From: Andy Soos, ENN
Published March 18, 2011 01:06 PM

Why Birds Fly into Power Lines and Similar

Birds are different from human beings obviously. Birds have been known to fly into objects and knock themselves out. Why does this happen? A sensory ecology framework is used in a new research study to seek to assess why flying birds collide with prominent structures, such as power lines, fences, communication masts, wind turbines and buildings, which intrude into the open airspace. Such collisions occur under conditions of both high and low visibility. It is argued that a human perspective of the problems posed by these obstacles is unhelpful. Birds live in a different visual world. When in flight, birds may turn their heads in both pitch and yaw to look down, either with the binocular field or with the lateral part of an eye’s visual field. Such behavior may be usual for them and results in certain species being at least temporarily blind in the direction of travel.


Scientists have previously found that that birds fly into power lines because they have blind spots in their field of vision.  Experts discovered that cranes, bustards and storks were unable to see obstacles straight ahead when they tilted their heads downwards in flight.  The earlier study was published in the journal Biological Conservation in November 2010.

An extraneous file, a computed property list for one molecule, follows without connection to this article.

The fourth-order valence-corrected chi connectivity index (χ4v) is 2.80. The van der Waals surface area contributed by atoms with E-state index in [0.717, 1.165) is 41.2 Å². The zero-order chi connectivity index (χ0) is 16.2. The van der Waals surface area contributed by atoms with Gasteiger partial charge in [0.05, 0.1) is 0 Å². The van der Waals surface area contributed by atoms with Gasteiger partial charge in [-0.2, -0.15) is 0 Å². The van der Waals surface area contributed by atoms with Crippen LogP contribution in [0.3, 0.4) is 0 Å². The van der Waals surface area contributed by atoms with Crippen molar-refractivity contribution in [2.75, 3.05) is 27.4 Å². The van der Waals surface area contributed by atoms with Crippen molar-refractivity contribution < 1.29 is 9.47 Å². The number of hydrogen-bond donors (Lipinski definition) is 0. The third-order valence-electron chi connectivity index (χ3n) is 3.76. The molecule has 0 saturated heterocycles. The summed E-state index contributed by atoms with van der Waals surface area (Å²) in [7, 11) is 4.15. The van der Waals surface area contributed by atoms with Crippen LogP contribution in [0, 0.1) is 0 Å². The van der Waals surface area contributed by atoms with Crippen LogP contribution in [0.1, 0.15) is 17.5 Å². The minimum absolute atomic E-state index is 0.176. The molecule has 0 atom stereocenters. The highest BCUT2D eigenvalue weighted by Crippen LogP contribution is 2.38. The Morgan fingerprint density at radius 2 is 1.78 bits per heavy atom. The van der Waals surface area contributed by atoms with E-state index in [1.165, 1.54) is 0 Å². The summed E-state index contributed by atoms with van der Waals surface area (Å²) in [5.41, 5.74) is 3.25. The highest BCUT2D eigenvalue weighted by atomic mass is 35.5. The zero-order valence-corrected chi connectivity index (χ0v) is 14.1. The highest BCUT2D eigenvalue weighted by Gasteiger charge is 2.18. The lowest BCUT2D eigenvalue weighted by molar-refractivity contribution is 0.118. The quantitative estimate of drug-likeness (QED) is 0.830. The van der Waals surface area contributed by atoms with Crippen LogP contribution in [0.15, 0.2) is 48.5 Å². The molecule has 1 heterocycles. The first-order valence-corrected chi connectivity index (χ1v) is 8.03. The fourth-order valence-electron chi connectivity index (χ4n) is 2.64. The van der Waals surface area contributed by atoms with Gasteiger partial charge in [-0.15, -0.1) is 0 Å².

In some other cases the reflections in a window may encourage a bird to attack the window as a rival.

In the new study it was found that even if birds are looking ahead, frontal vision may not be as good as side vision. In general, high resolution occurs in the lateral fields of view and frontal vision in birds may be tuned for the detection of movement rather than the detection of high spatial detail.Birds probably employ lateral vision for the detection of foraging opportunities and predators. The detection of these may be more important than simply looking ahead during flight in the open airspace.

Even if the bird is facing forward, they may fail to see an obstacle; perceptually they have no ability to perceive for human artifacts such as buildings, power wires or wind turbines. Birds have only a restricted range of flight speeds that can be used to adjust their rate of gain of visual information as the sensory challenges of the environment change.

It is argued that to reduce collisions with known hazards, something placed upon the ground may be more important than something placed on the obstacle itself.  However, there is unlikely to be a single effective way to reduce collisions for multiple species at any one site. Warning or diversion and distraction solutions may need to be tailored for particular target species.

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